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Blaire Palmer

That People Thing

Author, speaker, agent provocateur for senior leaders and their teams

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Coronavirus: How to work from home with kids at home


While there is some excellent advice out there at the moment about remote working during this unsettling time, one aspect is noticeably missing. 

What if you’re trying to work from home alongside children? If schools begin to close and childminders, grandparents and other backup options are not available, you and your people could well find themselves in an unprecedented situation – working remotely while caring for children and potentially educating them at home too. 

As a single mum who has been home educating my daughter for the last 3 years while running my coaching and speaking business, I’ve learnt the hard way what works and what doesn’t when it comes to remote working with kids at home. 

Allow the house to be a little messier than normal. Make the most of TV and streaming video if it keeps your kids distracted.

But with a few simple tweaks it doesn’t have to be as impossible as it might seem. Here are my tips: 

1. Do the maths

Children aren’t learning the whole time they are at school. In fact, some estimates suggest they do as little as 90 minutes of actual learning per day. Equally, you’re not productive all day. Being at home means you get those commuting hours back, plus there are fewer inessential meetings, waste of time conversations and even queuing for lunch.

Base your expectations of a productive day on how much actual uninterrupted working time and learning time you get in a typical day. 

2. Understand the different types of work

Not all work needs to be done in a locked and soundproofed room. If your children need your presence but not your full attention there is work you can do in the same room as them.

Equally there is work that can’t be interrupted. Although the famous example of South Korea expert Robert Kelly, who was rudely and hilariously interrupted while doing a BBC interview, demonstrates children don’t always respect these distinctions. Organise your work and your children so that you can be occasionally present with them during the day even with your laptop on your knee.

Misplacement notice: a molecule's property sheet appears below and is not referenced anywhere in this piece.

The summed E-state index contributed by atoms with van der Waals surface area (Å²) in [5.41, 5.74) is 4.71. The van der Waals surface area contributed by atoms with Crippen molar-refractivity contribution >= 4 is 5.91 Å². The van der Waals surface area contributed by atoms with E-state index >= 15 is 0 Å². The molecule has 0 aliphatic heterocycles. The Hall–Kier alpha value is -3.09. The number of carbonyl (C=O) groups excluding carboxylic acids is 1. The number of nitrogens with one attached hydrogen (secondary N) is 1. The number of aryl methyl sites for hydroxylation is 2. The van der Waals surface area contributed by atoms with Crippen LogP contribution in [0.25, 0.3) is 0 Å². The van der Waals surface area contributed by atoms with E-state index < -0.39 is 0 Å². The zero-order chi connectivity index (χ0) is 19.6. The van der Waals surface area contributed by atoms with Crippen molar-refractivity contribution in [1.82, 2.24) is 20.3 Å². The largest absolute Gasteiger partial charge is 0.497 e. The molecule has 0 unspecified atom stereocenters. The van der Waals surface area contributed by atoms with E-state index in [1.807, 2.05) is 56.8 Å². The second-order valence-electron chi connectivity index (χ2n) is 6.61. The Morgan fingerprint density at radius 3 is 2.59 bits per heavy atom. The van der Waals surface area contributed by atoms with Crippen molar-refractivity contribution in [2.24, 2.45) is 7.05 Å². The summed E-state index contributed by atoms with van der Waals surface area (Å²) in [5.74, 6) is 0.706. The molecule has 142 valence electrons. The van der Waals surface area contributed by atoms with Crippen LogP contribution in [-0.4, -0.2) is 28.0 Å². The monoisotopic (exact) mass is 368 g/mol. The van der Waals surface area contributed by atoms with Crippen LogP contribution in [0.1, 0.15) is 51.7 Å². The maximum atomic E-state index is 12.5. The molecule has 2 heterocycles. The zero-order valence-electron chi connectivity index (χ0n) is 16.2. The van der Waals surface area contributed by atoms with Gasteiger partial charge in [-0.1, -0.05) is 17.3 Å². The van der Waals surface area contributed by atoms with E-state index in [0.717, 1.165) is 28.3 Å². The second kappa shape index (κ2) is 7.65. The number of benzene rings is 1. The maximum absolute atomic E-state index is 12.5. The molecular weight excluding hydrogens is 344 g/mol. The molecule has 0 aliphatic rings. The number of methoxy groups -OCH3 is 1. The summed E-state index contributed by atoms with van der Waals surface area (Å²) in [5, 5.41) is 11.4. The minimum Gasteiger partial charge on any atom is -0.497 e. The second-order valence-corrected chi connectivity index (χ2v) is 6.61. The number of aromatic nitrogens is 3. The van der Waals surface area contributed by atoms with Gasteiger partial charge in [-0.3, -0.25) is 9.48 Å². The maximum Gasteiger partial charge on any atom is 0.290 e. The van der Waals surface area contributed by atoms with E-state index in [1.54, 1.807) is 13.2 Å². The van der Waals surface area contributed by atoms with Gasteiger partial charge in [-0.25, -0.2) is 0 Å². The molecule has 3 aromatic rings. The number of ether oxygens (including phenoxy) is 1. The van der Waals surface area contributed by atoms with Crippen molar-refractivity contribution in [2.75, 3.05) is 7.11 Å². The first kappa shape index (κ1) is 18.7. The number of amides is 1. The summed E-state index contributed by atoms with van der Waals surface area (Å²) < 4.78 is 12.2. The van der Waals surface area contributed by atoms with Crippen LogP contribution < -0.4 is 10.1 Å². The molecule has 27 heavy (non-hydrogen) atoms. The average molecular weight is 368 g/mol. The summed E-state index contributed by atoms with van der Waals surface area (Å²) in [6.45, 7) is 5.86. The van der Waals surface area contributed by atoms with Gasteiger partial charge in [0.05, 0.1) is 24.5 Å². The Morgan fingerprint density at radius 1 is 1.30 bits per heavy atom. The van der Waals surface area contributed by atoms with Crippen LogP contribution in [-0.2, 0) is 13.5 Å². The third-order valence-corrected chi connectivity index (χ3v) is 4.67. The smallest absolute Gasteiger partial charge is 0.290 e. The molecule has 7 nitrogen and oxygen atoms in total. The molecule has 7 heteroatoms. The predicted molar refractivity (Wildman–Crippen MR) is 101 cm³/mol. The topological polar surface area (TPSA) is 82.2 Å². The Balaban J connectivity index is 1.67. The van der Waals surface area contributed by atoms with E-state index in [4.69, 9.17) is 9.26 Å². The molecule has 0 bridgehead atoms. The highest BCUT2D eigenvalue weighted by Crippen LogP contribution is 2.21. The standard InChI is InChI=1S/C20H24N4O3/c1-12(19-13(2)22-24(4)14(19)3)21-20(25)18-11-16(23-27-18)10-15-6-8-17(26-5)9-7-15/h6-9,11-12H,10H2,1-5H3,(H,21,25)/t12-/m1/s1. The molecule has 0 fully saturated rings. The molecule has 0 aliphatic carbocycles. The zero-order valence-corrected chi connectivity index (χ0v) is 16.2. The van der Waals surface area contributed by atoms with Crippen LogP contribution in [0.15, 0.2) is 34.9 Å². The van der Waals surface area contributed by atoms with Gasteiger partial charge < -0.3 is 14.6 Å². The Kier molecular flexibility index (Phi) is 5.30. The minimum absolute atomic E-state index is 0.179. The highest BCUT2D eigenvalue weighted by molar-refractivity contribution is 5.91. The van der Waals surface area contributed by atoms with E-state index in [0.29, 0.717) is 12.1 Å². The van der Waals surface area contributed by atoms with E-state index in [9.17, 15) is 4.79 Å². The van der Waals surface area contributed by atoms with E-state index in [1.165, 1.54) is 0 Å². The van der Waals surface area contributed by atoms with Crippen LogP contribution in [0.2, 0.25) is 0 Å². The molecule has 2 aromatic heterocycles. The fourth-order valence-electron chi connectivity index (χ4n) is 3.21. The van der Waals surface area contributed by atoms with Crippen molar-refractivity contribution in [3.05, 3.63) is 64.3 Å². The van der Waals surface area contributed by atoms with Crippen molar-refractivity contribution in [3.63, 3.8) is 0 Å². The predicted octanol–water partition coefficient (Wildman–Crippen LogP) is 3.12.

3. Rethink the timings of the day

There is no need to get the children up at 7am. In fact, I intentionally allow my daughter to stay up late so that she will sleep until at least 9am. This gives me two golden hours in the morning before she wakes up. You may not relish getting up at 5am to get some work done but remember this is temporary, and you may find you like it. 

4. Don’t try to teach your children

No one wants their mum or dad to become Miss or Sir. Instead, work alongside the children searching up the answers together.

There are some fantastic websites you can explore together including Khan Academy for maths, BBC Bitesize and Twinkl for worksheets and fun activities. If your school holds lessons online this is also a great opportunity to catch up on work that requires more focus. 

5. Remember this isn’t a permanent situation

Allow the house to be a little messier than normal. Make the most of TV and streaming video if it keeps your kids distracted. Remember that many, many people are going to be in this situation so contracting with your boss or managing client expectations is going to be a bit easier.

And try to enjoy the company of your children. Giving my own daughter some space to dive deep into topics that interested her because she wasn’t conforming to a school timetable and to get bored and find a way out of that boredom, helped me get to know her better than I had before. You never know, you could come out of this stronger as a family and with lessons that stay with you forever.

Blaire Palmer is running a free webinar on 19th March at 12.30 GMT called “Working From Home with Kids At Home” providing more advice and practical tips to help parents, guardians and carers stay productive and sane while working at home with children in the same space. You can find out more and sign up here.   

Author Profile Picture
Blaire Palmer

Author, speaker, agent provocateur for senior leaders and their teams

Read more from Blaire Palmer

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